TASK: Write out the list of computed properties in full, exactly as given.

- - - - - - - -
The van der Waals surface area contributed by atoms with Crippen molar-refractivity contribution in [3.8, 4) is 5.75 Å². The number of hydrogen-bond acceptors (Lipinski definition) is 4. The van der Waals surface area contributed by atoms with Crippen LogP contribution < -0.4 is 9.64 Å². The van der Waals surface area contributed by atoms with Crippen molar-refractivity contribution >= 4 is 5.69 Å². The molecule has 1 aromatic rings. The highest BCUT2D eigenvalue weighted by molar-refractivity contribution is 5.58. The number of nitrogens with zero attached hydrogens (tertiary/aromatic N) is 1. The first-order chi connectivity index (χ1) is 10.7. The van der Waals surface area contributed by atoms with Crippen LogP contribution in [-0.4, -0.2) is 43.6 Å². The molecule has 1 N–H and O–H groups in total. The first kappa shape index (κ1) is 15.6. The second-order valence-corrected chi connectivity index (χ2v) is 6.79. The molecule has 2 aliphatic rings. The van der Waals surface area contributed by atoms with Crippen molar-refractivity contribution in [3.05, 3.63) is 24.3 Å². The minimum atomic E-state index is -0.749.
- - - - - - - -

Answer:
The van der Waals surface area contributed by atoms with Crippen molar-refractivity contribution in [3.8, 4) is 5.75 Å². The number of hydrogen-bond acceptors (Lipinski definition) is 4. The van der Waals surface area contributed by atoms with Crippen LogP contribution < -0.4 is 9.64 Å². The van der Waals surface area contributed by atoms with Crippen molar-refractivity contribution >= 4 is 5.69 Å². The molecule has 1 aromatic rings. The highest BCUT2D eigenvalue weighted by molar-refractivity contribution is 5.58. The number of nitrogens with zero attached hydrogens (tertiary/aromatic N) is 1. The first-order chi connectivity index (χ1) is 10.7. The van der Waals surface area contributed by atoms with Crippen LogP contribution in [-0.4, -0.2) is 43.6 Å². The molecule has 1 N–H and O–H groups in total. The first kappa shape index (κ1) is 15.6. The second-order valence-corrected chi connectivity index (χ2v) is 6.79. The molecule has 2 aliphatic rings. The van der Waals surface area contributed by atoms with Crippen molar-refractivity contribution in [3.05, 3.63) is 24.3 Å². The minimum atomic E-state index is -0.749.